The girl who died in a pedestrian accident on my ex-boyfriend’s street corner is named Sophie Elizabeth Allen. There is a laminated sign with a black and white photo of her attached to an iron fence. At one point in the fall, the same sign was nestled in a pile of leaves and stones. I don’t remember if the sign was there before the leaves fell. I’m not sure when, exactly, Sophie Elizabeth Allen died, or whether her death preceded or followed my move to Chicago. The memorial was striking, at first, only because my name is Elizabeth and finding my name on a roadside memorial felt similar to finding my name on a keychain at an amusement park. Because of Sophie Elizabeth Allen, I became hypervigilant when crossing the road, and after a year of crossing the street unscathed, I felt indebted to her; I owed my life to Sophie Elizabeth Allen.
Coincidentally, my relationship fell apart around the same time that a girl named Sophie came into the picture. Waiflike, Sophie was the daughter of an oil tycoon: Mademoiselle ExxonMobil. The ex-boyfriend suggested I practice my French with her. Seven generations removed from my Quebecois ancestors, I shrank.
Sunday, Sophie, the ex-boyfriend, and I got high in Lincoln Park, an outing that I had been begging the boyfriend to accompany me on for weeks, but he’d demurred. Suddenly emboldened by Mademoiselle ExxonMobil’s visit, he planned a picnic, of which she ate a crust of bread while I watched her impossibly thin waist bend like light. I stole Sophie away to look at the seals, and then the lions, who had somehow shrunk into hiding whilst inside their glass panoramic enclosure. Afterwards, she let me read a page from her diary. I flipped through and picked a page at random like sinking a dart into a target. It was that kind of lawn game. The same one I am playing with you now. Sophie had recently gone through a break up. I don’t remember her ex's name. I do remember the striking legibility of the word VIOLENCE.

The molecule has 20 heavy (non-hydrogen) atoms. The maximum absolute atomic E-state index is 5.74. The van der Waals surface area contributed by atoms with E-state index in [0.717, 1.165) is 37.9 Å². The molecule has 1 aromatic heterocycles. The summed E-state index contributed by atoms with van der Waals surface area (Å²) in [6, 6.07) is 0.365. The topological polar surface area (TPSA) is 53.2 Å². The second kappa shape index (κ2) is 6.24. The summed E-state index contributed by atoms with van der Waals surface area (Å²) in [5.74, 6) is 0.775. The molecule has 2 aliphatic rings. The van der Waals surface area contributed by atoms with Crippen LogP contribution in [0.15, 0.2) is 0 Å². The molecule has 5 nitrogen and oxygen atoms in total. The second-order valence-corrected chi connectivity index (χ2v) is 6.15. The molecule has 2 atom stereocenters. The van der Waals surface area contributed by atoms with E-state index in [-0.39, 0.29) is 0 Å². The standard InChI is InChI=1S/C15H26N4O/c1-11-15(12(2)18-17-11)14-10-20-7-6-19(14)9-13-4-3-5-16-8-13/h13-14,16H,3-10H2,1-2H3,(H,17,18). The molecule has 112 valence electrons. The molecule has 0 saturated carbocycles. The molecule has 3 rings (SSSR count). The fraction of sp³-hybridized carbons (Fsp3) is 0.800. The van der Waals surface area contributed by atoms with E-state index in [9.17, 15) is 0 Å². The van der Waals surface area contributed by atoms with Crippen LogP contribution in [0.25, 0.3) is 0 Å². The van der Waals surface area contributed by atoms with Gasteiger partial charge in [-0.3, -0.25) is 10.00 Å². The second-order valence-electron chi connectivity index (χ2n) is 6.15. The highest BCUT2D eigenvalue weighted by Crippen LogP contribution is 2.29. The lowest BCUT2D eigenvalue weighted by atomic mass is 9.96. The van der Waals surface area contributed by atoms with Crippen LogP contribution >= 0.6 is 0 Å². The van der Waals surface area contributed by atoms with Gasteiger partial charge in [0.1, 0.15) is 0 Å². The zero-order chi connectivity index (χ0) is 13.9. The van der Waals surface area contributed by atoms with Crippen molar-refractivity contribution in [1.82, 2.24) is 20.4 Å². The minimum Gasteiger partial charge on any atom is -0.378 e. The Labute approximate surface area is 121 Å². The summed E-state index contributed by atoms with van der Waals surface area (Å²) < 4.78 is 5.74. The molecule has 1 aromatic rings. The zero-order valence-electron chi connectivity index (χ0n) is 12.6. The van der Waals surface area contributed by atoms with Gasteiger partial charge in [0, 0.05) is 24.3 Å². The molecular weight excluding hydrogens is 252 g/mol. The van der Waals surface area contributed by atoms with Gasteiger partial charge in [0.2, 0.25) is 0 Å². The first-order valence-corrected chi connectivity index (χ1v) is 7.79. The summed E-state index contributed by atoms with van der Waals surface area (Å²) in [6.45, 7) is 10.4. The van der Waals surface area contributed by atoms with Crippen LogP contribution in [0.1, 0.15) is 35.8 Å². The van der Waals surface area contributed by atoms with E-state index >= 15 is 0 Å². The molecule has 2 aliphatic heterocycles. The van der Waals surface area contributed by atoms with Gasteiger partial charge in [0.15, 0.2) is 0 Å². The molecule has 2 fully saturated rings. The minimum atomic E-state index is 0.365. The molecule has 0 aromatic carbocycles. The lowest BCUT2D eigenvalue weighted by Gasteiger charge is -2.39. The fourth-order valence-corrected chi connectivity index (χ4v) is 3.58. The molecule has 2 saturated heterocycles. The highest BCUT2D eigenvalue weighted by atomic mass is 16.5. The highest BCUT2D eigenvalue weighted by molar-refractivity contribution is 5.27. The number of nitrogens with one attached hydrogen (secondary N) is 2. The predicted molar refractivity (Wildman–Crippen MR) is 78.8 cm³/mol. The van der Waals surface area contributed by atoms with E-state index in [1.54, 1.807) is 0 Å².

That evening over dinner, I asked my boyfriend if he wanted to break up, and he ignored my ill-timed question. We were seated at a familiar French Mediterranean fusion restaurant. He picked at a medjool date. I felt replaceable. Sophie crawled into the ex-boyfriend's bed later that night. It was just the three of us. Sophie wanted to stay up all night, philosophizing. I felt like a shrinking lion. It might not have been so bad had my ex-boyfriend not have been obsessed with threesomes. He routinely perused Tinder, and once offered up his best friend as a third. For ironies sake, I wish that the boyfriends name had been Allen, but I am always encountering near misses. I'm sorry that I brought you into this, Sophie Elizabeth Allen. This isn't really about you.